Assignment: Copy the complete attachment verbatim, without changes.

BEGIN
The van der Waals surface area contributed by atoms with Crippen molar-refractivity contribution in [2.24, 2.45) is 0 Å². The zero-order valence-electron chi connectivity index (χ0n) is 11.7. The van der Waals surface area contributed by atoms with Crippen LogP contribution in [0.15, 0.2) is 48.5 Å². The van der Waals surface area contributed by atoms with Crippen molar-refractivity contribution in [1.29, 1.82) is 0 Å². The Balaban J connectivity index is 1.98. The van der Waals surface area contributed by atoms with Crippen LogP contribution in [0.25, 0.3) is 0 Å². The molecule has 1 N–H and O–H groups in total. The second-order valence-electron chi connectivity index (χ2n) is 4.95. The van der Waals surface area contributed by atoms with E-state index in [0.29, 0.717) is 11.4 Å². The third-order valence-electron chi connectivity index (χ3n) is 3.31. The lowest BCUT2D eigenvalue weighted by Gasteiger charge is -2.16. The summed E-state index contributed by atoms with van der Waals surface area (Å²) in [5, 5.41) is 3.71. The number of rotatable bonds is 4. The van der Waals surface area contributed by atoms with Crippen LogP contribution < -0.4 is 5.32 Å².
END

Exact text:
The van der Waals surface area contributed by atoms with Crippen molar-refractivity contribution in [2.24, 2.45) is 0 Å². The zero-order valence-electron chi connectivity index (χ0n) is 11.7. The van der Waals surface area contributed by atoms with Crippen LogP contribution in [0.15, 0.2) is 48.5 Å². The van der Waals surface area contributed by atoms with Crippen molar-refractivity contribution in [1.29, 1.82) is 0 Å². The Balaban J connectivity index is 1.98. The van der Waals surface area contributed by atoms with Crippen LogP contribution in [0.25, 0.3) is 0 Å². The molecule has 1 N–H and O–H groups in total. The second-order valence-electron chi connectivity index (χ2n) is 4.95. The van der Waals surface area contributed by atoms with E-state index in [0.29, 0.717) is 11.4 Å². The third-order valence-electron chi connectivity index (χ3n) is 3.31. The lowest BCUT2D eigenvalue weighted by Gasteiger charge is -2.16. The summed E-state index contributed by atoms with van der Waals surface area (Å²) in [5, 5.41) is 3.71. The number of rotatable bonds is 4. The van der Waals surface area contributed by atoms with Crippen LogP contribution < -0.4 is 5.32 Å².